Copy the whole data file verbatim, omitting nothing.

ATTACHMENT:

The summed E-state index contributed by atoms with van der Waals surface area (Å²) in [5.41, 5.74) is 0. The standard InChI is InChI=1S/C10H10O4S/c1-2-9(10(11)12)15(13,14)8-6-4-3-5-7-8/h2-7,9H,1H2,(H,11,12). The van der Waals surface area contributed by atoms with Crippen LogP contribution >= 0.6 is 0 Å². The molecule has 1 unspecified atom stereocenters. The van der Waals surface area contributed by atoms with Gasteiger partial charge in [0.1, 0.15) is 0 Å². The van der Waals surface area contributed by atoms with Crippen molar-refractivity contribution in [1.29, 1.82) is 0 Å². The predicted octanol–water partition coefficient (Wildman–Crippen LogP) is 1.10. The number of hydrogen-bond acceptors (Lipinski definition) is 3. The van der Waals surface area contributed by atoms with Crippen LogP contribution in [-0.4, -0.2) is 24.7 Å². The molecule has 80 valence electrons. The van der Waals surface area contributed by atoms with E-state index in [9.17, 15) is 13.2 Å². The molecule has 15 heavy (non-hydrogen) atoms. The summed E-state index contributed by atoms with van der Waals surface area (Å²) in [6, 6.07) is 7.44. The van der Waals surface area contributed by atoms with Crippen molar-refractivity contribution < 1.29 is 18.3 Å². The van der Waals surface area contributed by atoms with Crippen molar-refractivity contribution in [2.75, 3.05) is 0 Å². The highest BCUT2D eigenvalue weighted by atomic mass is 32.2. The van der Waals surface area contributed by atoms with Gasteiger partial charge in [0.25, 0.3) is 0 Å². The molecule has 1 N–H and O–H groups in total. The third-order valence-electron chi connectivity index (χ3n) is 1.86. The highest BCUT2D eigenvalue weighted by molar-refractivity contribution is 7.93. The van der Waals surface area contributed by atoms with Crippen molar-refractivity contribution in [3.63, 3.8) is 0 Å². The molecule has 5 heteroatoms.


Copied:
The summed E-state index contributed by atoms with van der Waals surface area (Å²) in [5.41, 5.74) is 0. The standard InChI is InChI=1S/C10H10O4S/c1-2-9(10(11)12)15(13,14)8-6-4-3-5-7-8/h2-7,9H,1H2,(H,11,12). The van der Waals surface area contributed by atoms with Crippen LogP contribution >= 0.6 is 0 Å². The molecule has 1 unspecified atom stereocenters. The van der Waals surface area contributed by atoms with Gasteiger partial charge in [0.1, 0.15) is 0 Å². The van der Waals surface area contributed by atoms with Crippen molar-refractivity contribution in [1.29, 1.82) is 0 Å². The predicted octanol–water partition coefficient (Wildman–Crippen LogP) is 1.10. The number of hydrogen-bond acceptors (Lipinski definition) is 3. The van der Waals surface area contributed by atoms with Crippen LogP contribution in [-0.4, -0.2) is 24.7 Å². The molecule has 80 valence electrons. The van der Waals surface area contributed by atoms with E-state index in [9.17, 15) is 13.2 Å². The molecule has 15 heavy (non-hydrogen) atoms. The summed E-state index contributed by atoms with van der Waals surface area (Å²) in [6, 6.07) is 7.44. The van der Waals surface area contributed by atoms with Crippen molar-refractivity contribution < 1.29 is 18.3 Å². The van der Waals surface area contributed by atoms with Crippen molar-refractivity contribution in [2.75, 3.05) is 0 Å². The highest BCUT2D eigenvalue weighted by atomic mass is 32.2. The van der Waals surface area contributed by atoms with Gasteiger partial charge in [0.25, 0.3) is 0 Å². The molecule has 1 N–H and O–H groups in total. The third-order valence-electron chi connectivity index (χ3n) is 1.86. The highest BCUT2D eigenvalue weighted by molar-refractivity contribution is 7.93. The van der Waals surface area contributed by atoms with Crippen molar-refractivity contribution in [3.63, 3.8) is 0 Å². The molecule has 5 heteroatoms.